Goli Soda

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Goli Soda is a masala movie with a difference – there is the usual mixture of action, comedy and romance, but this time the protagonists are four adolescents from Koyambedu market in Chennai and the action mainly takes place within the confines of the marketplace. The four are all orphans who have grown up in Koyambedu and Goli Soda follows their struggle to discover their own identities and what happens when their livelihood and self-respect is threatened. While the scale of the story may be small, the theme of teenagers trying to fit in and develop their own self-worth is universal, even if most don’t have to face quite the same obstacles or start with quite so little. S.D. Vijay Milton’s film has engaging characters and an interesting and rather different story to tell, making Goli Soda well worth a watch.

Saetu (Sree Raam), Kuttimani (Murugesh), Pulli (Kishore) and Sitthappa (Pakoda Pandi) are all friends who live and work together in the market. They unload produce during the early hours of the morning, working for Aachi (Sujatha Sivakumar) who pays them according to the amount of bags they have carried into her business. The boys live rough in the market and spend the rest of their time running amuck, ogling the local girls on their way to school and wasting time with market porter Manthiravan (Imman Annachi). The relationship between the four is well depicted with the expected amount of teasing and banter in any group of young men, but there is also plenty of support for each other and together they form a tightly knit family. This is perfectly illustrated when they all share the same ‘best’ t-shirt to wear as they wave at their chosen girl from the safety of the building roof. Regardless of the fact that none of the girls can probably see exactly what they are wearing, they swap the t-shirt so that each feels he looks his best with the limited resources they have. It’s a brief moment but shows their easy camaraderie and how much they rely on each other.

When Aachi finds out that one of the girls they are chasing is her own daughter Yamini (Chandhini) she convinces the four that they ned to do something more with their lives and approaches market kingpin Naidu (Madhusudhan Rao) for a loan. Naidu gives them the use of an unused godown which the boys turn into a small restaurant, named Aachi’s mess in honour of their mentor. They are surprisingly successful too, and take everything very seriously, even down to selecting the right covering for their makeshift tables. They’re helped in their endeavours by Aachi and Yamini and also by Vanmathi (Seetha) another friend who has her own share of problems but manages to take a glass half full approach to life. However Vanmathi is quite committed to her philosophy of one plant, one flower in relationships and only being willing to help if it is definitely true love and not just time-pass!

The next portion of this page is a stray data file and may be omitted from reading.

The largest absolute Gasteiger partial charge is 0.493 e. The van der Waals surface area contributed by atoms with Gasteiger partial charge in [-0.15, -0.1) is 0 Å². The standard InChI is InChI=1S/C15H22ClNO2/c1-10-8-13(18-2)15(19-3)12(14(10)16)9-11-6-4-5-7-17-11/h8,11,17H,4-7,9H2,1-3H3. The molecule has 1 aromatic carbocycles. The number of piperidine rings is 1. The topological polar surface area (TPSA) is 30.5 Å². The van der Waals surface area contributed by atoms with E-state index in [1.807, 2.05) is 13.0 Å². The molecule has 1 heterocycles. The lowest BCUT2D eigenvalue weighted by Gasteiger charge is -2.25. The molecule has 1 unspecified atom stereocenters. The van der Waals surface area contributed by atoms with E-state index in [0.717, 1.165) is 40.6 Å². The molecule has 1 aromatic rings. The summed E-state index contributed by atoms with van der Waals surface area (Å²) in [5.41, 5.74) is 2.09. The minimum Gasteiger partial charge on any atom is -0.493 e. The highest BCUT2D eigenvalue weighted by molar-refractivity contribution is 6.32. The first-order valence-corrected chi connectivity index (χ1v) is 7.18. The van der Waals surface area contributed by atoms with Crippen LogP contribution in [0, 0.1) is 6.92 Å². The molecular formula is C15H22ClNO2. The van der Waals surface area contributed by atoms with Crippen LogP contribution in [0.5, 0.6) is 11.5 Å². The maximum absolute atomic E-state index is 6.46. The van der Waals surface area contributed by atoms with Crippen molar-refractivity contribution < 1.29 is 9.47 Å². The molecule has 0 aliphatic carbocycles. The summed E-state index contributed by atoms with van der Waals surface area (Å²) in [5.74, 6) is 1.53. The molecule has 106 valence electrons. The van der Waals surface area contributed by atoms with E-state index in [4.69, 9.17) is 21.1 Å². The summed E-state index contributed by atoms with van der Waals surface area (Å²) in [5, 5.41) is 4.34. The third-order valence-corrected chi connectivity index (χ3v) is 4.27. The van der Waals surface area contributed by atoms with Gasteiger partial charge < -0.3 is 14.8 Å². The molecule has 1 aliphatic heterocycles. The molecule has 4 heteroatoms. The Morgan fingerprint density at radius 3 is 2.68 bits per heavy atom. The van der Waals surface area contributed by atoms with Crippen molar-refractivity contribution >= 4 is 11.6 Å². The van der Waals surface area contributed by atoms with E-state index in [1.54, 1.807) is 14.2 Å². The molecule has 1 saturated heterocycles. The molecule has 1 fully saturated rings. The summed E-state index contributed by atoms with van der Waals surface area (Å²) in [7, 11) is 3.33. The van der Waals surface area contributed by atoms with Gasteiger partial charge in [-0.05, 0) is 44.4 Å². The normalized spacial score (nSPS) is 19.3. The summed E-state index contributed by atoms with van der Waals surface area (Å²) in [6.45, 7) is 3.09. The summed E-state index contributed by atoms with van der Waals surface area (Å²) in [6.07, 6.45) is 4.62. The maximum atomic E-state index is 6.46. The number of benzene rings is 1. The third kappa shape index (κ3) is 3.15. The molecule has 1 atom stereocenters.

Problems arise when Naidu’s brother-in-law Mayil (Vijay Murugan) starts to frequent Aachi’s mess, demanding alcohol and non-veg dishes, even spending the night there with his cronies. The subsequent fall-out when the boys turn on Mayil threatens Naidu’s hold over the market and it seems as if Saetu, Kuttimani, Pulli and Sitthappa will lose everything, including possibly their lives as they battle to hold on to the little they have. Aachi, Yamini and Vanmathi are also all affected and in a departure from the normal masala formula, the two girls end up taking part in the fights with Naidu’s men and help the boys in their campaign to regain their restaurant.

What Goli Soda does is take the usual masala issues of bad guys vs good guy and translate them into the world of four adolescents. Instead of land grabbing politicians and gangsters we get petty criminals who take over the boys’ space and take away their sense of self in the process. That space is important as it’s the first Saetu, Kuttimani, Pulli and Sitthappa have had that is theirs to do with as they please – or at least as much as they can in a rented shop. Their insistence on choosing the tablecloths and making tables and benches for the restaurant becomes significant as it’s the first time they have ever had any say in their surroundings. The restaurant becomes their space and defines how they appear to the rest of the market – they are no longer simply nameless coolies, but instead are Aachi’s mess boys.  The successful business confers a sense of self-worth they did not have before and makes each someone rather than just another orphan. Loss of their space means they are back to being nothing – and that’s not something they are going to let happen if at all possible.

The film has a number of fight scenes where the four adolescents take on Mayil and his gang. This could have been ridiculously unbelievable, although perhaps not any more so than in the usual mass film where the hero is able to fling villains around without too much effort, but the choreography here is better than that. There is a lot of slapping and basic survival tactics which makes it seem less incredible that the boys could take on grown men and not suffer horrendous injuries, while the casual brutality of the gang seems plausible. The story overall works as the boys are all typical young men with the usual wants and desires – new clothes to look cool in front of the girls for example, but they also have a sense of responsibility which comes from having something which is theirs alone. All the young actors are fantastic in their roles and each is completely believable – even down to the blubbering and pleading when they are first faced with the prospect of being beaten up by Mayil and his gang. Sujatha Sivakumar is also excellent in her role as Aachi, giving the boys a constant in their lives and imbuing discipline without losing their respect.

Although it’s a simple story, Goli Soda packs a lot into 2 hours. All the masala elements are there, but trimmed of any excess to suit the younger protagonists, making for a neat and crisp narrative that easily pulls the viewer into the world of Koyambedu market. The dialogue is fun, snappy and suits the characters while the documentary-style of the camera makes the scenes in the market feel very natural. Goli Soda is something just a little bit different and recommended viewing for a movie with a message that avoids being preachy or overly sentimental. 4 stars.